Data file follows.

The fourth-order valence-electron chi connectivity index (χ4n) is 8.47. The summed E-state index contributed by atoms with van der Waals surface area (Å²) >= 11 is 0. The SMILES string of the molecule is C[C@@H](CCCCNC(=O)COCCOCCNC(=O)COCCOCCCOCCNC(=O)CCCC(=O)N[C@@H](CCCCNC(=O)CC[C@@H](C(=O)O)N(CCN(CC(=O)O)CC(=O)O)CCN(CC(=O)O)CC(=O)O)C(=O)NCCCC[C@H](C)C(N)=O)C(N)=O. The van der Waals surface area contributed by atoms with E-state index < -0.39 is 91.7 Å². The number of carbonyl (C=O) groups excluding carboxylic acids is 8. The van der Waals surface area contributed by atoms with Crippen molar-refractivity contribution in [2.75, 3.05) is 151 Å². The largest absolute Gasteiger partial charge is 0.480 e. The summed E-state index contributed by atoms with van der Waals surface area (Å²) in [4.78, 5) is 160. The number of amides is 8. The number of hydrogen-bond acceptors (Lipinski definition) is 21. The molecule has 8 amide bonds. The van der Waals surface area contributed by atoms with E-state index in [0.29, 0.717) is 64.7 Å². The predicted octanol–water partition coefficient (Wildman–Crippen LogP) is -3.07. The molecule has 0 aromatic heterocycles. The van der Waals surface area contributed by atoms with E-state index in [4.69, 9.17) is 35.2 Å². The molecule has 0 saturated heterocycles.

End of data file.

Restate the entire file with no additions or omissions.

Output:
The fourth-order valence-electron chi connectivity index (χ4n) is 8.47. The summed E-state index contributed by atoms with van der Waals surface area (Å²) >= 11 is 0. The SMILES string of the molecule is C[C@@H](CCCCNC(=O)COCCOCCNC(=O)COCCOCCCOCCNC(=O)CCCC(=O)N[C@@H](CCCCNC(=O)CC[C@@H](C(=O)O)N(CCN(CC(=O)O)CC(=O)O)CCN(CC(=O)O)CC(=O)O)C(=O)NCCCC[C@H](C)C(N)=O)C(N)=O. The van der Waals surface area contributed by atoms with E-state index < -0.39 is 91.7 Å². The number of carbonyl (C=O) groups excluding carboxylic acids is 8. The van der Waals surface area contributed by atoms with Crippen molar-refractivity contribution in [2.75, 3.05) is 151 Å². The largest absolute Gasteiger partial charge is 0.480 e. The summed E-state index contributed by atoms with van der Waals surface area (Å²) in [4.78, 5) is 160. The number of amides is 8. The number of hydrogen-bond acceptors (Lipinski definition) is 21. The molecule has 8 amide bonds. The van der Waals surface area contributed by atoms with E-state index in [0.29, 0.717) is 64.7 Å². The predicted octanol–water partition coefficient (Wildman–Crippen LogP) is -3.07. The molecule has 0 aromatic heterocycles. The van der Waals surface area contributed by atoms with E-state index in [4.69, 9.17) is 35.2 Å². The molecule has 0 saturated heterocycles.